Call Options Or Put Options On Suncor Energy (SU)?

| November 28, 2012 | 0 Comments

SU OptionsSuncor Energy (SU) is an integrated energy company.  They’re focused on developing the Canada’s Athabasca oil sands. 

SU currently trades for $32.73 per share.  The shares are down 11% from the 52-week high of $36.93 and 26% higher than the 52-week low of $58.84.

Is this an opportunity to buy call options on SU as they ramp up production of Canadian oil sands?  Or should you buy put options on SU as increased US oil field production reduces demand for synthetic crude oil?

The bulls make a convincing argument…

SU’s hitting the ball out of the park with their development of the Canadian oil sands. 

Last quarter, SU pulled an average of 341,300 barrels of oil per day out of the oil sands.  It was an increase of more than 10% from the same quarter last year.  That’s strong growth in the energy industry.

But that’s just part of the story…

SU’s new CEO, Steve Williams, took control of the company in the second quarter.  And he put the company on a path to greater profitability.

You see, SU’s previous plan was too aggressive.  They were growing production but production costs were too high.  And growing at the expense of hurting the bottom line scares investors off in a hurry.

In just one quarter under Mr. Williams’ watch, he reduced the cash cost to get each barrel of oil out of the ground while maintaining strong growth.  That’s music to investors’ ears.

Put simply, SU’s new plan puts them on the fast track to profitable growth and a higher stock price. 

But the bears have a compelling case as well… 

SU’s new management may have a solid plan but they can’t control everything.  And there are a host of factors outside of SU’s control that could negatively impact earnings.

First off, SU is dependent on oil prices.  If the global economy continues to slow, it will hurt demand for oil and prices will fall.  Lower crude oil prices will pinch profits no matter what SU does.

What’s more, the region where SU produces oil lacks takeaway capacity.  There’s simply a limited amount of oil the current energy infrastructure can transport out of the region.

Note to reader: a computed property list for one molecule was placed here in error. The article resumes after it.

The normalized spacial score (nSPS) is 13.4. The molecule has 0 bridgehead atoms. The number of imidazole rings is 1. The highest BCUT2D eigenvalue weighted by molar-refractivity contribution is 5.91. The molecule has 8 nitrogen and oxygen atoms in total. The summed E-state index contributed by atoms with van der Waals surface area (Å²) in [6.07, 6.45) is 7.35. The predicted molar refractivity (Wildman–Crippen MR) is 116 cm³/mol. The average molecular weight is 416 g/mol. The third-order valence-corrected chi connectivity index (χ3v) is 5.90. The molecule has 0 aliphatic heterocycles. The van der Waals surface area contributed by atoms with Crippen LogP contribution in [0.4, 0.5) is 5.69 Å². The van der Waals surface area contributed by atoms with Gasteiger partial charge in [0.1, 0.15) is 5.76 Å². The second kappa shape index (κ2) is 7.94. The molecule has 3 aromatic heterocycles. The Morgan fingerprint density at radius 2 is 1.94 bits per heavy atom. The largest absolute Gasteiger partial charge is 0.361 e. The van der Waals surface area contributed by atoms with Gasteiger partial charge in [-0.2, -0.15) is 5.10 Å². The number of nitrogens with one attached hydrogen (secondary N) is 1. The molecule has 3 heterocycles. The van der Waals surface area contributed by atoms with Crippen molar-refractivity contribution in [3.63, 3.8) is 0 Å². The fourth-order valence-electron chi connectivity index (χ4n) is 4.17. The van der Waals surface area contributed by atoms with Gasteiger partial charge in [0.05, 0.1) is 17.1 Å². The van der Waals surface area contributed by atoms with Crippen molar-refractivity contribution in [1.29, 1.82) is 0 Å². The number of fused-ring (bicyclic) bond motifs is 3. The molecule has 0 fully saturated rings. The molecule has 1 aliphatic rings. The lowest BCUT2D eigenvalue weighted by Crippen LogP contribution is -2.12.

And SU isn’t the only one producing oil in this area.  In fact, just across the border in the US, oil production in Bakken Shale is soaring.  That means more competition and higher transportation costs to get the oil from the fields to the refineries.

As you can see, it’s not all sunshine and roses for SU.  The reality is they face strong headwinds from factors outside of management’s control.

If you think the bulls are right, take a look at buying the SU March 2013 $35.00 calls for around $0.96.

If you think the bears are right, take a look at buying the SU March 2013 $30.00 puts for around $1.11.

Good Investing,

 Corey Williams

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Category: Call Or Put Options?

About the Author ()

A former banking executive, Corey Williams is the Chief Options Strategist and co-editor of our well-known daily newsletter, Options Trading Research. Corey’s extensive experience with options goes all the way back to his days in corporate finance. It was this decade in banking where Corey discovered the most important skill an options trader can have– the ability to analyze a company or sector to determine its likely future direction. And now he’s brought this background, experience and love of options to Options Trading Research, the unique daily e-letter devoted exclusively to helping individual investors profit from the very lucrative options market.